Rebirth PART ONE (Agnosticism)

by David Turell @, Friday, December 23, 2022, 15:58 (538 days ago) @ xeno6696

Well there ya go, at least in my book this DOES make Buddhism more of a religion than a philosophy, though I suppose it's up to the individual precisely where to take it.[/i]

Thanks for this. The flat tire seems to me like a symbol for all of the above, except that once you’ve fully understood the true nature of existence, whatever that may be (a process which seems to entail becoming oblivious to all the ”cravings” that make life such a pain and such a pleasure), you will live happily ever after until your body dies its final death. And then your non-soul – totally independent of the “conditioned existence” (i.e. life on Earth) – will be at “unruffled peace”. I can’t see where the “store consciousness” fits in, since that is full of all the miserable memories of your past lives and presumably all the nasty things you did before your sufferings ceased, and yet that seems to be the only thing that doesn’t die when the body dies. In fact, to be honest, I can’t see what state could be more unruffledly peaceful or more “fully unconditioned” than permanent death. You say the Buddha didn’t specify. I’m not surprised.

Matt: So in practice, what Buddhism is warning us against in regards to "cravings" are the issues involved with getting yourself wrapped up in them. Particularly, when we start to "identify" with them. Or in the case of addiction where the phenomenon is more black and white--where some sort of obsession develops. And I don't know where you get the idea that the goal is to be oblivious of cravings--when I turned towards (and not away from) alcohol cravings I wasn't supposed to "dismiss" them or "ignore them." I was to penetrate the events... to "roll with them" as it were. To understand them as transient phenomena; that they were "not self" and that they were a mental response. That they had a beginning, middle, and an end. To be "oblivious" would be more like "willful ignorance" and that's not something I think the Buddha taught at all. The fact is that most people "get caught up" in events and lack a layer of detachment or observation in what's going on. It's possible you've never had an unhealthy attachment to something and I'm talking Greek to you. But if you've ever had a moment where you've asked yourself "why am I doing this" and its a behavior you repeat frequently, the goal in Buddhism is to maintain that question for all things you do.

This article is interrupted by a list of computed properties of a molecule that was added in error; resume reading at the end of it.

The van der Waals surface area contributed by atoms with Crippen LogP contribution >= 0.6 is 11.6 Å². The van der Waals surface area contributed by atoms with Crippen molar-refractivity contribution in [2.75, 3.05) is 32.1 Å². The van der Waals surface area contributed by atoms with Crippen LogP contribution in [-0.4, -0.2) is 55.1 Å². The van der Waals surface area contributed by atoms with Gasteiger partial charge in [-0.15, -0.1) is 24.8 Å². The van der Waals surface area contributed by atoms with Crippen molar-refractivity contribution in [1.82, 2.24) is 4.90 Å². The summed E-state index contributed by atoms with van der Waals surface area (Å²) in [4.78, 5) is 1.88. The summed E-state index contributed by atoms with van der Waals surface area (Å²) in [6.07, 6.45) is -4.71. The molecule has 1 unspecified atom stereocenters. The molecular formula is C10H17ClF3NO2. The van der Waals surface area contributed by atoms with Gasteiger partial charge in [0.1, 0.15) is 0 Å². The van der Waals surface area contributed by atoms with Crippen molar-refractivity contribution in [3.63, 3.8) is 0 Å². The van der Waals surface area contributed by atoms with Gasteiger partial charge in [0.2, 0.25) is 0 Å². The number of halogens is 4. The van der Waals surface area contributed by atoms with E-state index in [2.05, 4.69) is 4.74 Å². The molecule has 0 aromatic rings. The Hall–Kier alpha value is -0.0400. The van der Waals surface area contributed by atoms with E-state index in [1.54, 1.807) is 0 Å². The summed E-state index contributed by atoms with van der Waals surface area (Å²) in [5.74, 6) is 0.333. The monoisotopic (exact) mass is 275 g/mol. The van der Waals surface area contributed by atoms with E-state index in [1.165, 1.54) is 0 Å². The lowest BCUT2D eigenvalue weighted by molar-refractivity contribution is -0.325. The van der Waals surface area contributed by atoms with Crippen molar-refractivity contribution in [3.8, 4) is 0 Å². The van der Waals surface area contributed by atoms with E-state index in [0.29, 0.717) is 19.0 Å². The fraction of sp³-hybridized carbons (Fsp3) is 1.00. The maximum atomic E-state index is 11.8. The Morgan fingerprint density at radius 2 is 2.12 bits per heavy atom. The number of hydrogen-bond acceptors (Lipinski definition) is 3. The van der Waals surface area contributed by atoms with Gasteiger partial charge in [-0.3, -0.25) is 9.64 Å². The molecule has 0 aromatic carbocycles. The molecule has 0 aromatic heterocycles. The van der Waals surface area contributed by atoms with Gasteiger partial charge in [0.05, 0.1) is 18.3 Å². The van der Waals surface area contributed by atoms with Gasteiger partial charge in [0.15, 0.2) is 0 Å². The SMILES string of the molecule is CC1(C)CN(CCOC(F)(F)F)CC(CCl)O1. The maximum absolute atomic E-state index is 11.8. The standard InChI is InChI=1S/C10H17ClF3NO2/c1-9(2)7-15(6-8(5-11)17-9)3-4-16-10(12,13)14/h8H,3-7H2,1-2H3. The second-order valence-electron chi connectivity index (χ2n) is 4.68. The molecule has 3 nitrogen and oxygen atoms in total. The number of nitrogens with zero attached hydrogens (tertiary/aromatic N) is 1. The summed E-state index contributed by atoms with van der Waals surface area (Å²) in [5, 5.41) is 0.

Probably, the best analogy for what it is--instead of "being oblivious" to cravings, is that you become a film critic for what's going on in your head. And some people *hate* film critics or engaging in that kind of thing--you might be one of them--but for me it actually enhances what's going on because I'm fully awake and aware of what's happening as its happening. A film critic that silences the critical commentary: Picture muting a Tennis match and just watching the match.

Now, the part of Buddhism that goes beyond being an internal film critic is the meditation. Meditation *necessarily* makes you less reactive. I absolutely don't get caught up in events like I used to--gone are violent swings of emotion. And other things slow down too. Acquisitiveness in general (both material and spiritual) decrease. Engaging in Metta meditation regularly built the space I needed to recognize my mom as a victim herself, though heaven help me for her unwavering tendency to try to damage.

So the decrease in cravings comes as a part of a regular and deepening meditation practice. And those practices include things like loving kindness and appreciative joy for others, compassion, and love for all beings great and small. To me, everything about the path is about dissolving the barriers we tend to erect between ourselves and other people. "Nibbana" to me, seems to represent a final dissolution where you more or less join into the greater body the universe. So it seems to me that in the literary sense, we melt the boundaries between ourselves and the rest of the universe and join it in an "ultimate" sense.

Honestly, it's the closest thing I've seen Buddhism have that orbits the same mystical cloud that St. John of the Cross or Theresa of Avila wrote about.

Recognizing your mom as a victim is a major step. The Buddhist approach to self-control is what I think happened to me from my parent's teachings.

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